This was the mother’s charitable explanation, made with a bitter sigh as she recalled ’Lina’s heartless anger when the letter was received, as if Hugh were to blame, as, indeed, ’Lina seemed to think he was.
Meantime Alice, in her own room, was reading ’Lina’s note, containing a most glowing description of the delightful time she was having at Saratoga, and how hard it would be to leave.
“I know dear Hugh is in good hands,” she wrote, “and it is so pleasant here that I really do want to stay a little longer. Pray write to me just how Hugh is, and if I must come home. What a delightful lady that Mrs. Richards is—not one bit stiff as I can see. I don’t know what people mean to call her proud. She has promised, if mamma will leave me here, to be my chaperon, and it’s possible we may visit New York together, so as to be there when the prince arrives. Won’t that be grand? She talks so much of you that sometimes I’m really jealous. Perhaps I may go to Terrace Hill before I return, but rather hope not, it makes me fidgety to think of meeting the Misses Richards, though, of course, I know I shall like them, particularly Anna. Oh, I most forgot! Irving is here yet, and has a sister, Mrs. Ellsworth, with him now. She is very elegant, and very much admired. Tell Adah I heard Mrs. Ellsworth say she wished she could find some young person as governess for her little girl, and kind of companion for her. I did not speak of Adah, but I thought of her, knowing she desired some such situation. She might write to Mrs. Ellsworth here, but I’d rather she should not refer to me as having known her. You see Mrs. Ellsworth would directly inquire about her antecedents, and to a stranger it would not sound well that she came to us one stormy night with that child, whose father we know nothing about, and if I told the truth, as I always try to do, I should have to tell this. So it will be better for Adah not to know us, even if she should come to Mrs. Ellsworth. You will understand me, I am sure, and believe that I am actuated by the kindest of motives. She can direct to Mrs. Julia Ellsworth, Union Hall, Saratoga Springs. By the way, tell mother not to forget that dress. She’ll know what you mean.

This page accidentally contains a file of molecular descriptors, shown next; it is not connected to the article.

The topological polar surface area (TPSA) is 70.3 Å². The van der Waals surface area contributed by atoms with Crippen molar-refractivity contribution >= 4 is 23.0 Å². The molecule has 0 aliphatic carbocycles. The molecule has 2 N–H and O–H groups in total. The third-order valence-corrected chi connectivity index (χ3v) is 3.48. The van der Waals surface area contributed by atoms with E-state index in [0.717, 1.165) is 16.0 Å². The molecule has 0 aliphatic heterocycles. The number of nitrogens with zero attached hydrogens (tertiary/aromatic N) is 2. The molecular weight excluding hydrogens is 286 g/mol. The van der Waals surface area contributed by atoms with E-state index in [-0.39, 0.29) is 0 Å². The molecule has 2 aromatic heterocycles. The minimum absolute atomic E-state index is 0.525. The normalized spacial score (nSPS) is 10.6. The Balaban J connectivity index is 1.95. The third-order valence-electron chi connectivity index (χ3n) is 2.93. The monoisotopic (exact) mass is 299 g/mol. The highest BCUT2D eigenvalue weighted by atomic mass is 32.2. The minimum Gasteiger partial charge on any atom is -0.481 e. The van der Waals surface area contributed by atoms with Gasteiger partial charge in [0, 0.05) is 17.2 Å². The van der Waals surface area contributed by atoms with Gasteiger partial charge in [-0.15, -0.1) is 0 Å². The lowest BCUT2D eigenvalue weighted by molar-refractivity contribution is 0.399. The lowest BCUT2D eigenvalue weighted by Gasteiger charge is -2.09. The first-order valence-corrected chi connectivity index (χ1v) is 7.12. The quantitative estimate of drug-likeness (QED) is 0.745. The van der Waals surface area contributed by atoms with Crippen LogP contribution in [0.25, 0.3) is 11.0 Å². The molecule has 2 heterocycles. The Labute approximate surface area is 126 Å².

“Mr. Stanley seemed quite blue after you went away. I should not be surprised to hear of his being at Spring Bank some day. Isn’t it funny that you had to go right there? Perhaps it’s as well for you that Hugh is sick. You will got a better impression. Au revoir.”
Not a word was there in this letter of the doctor, but Alice understood it all the same. He was the attraction which kept the selfish girl from her brother’s side. “May she be happy with him, if, indeed, he has a right to win her,” was Alice’s mental comment, shuddering as she recalled the time when she was pleased with the handsome doctor, and silently thanking God, who had saved her from much sorrow. Hearing Mrs. Worthington in the hall, and remembering what ’Lina said concerning the dress, she stepped to the door and delivered the message, wondering that Mrs. Worthington should seem so confounded, and stammer so, as she turned to Adah, just coming up the stairs, and said: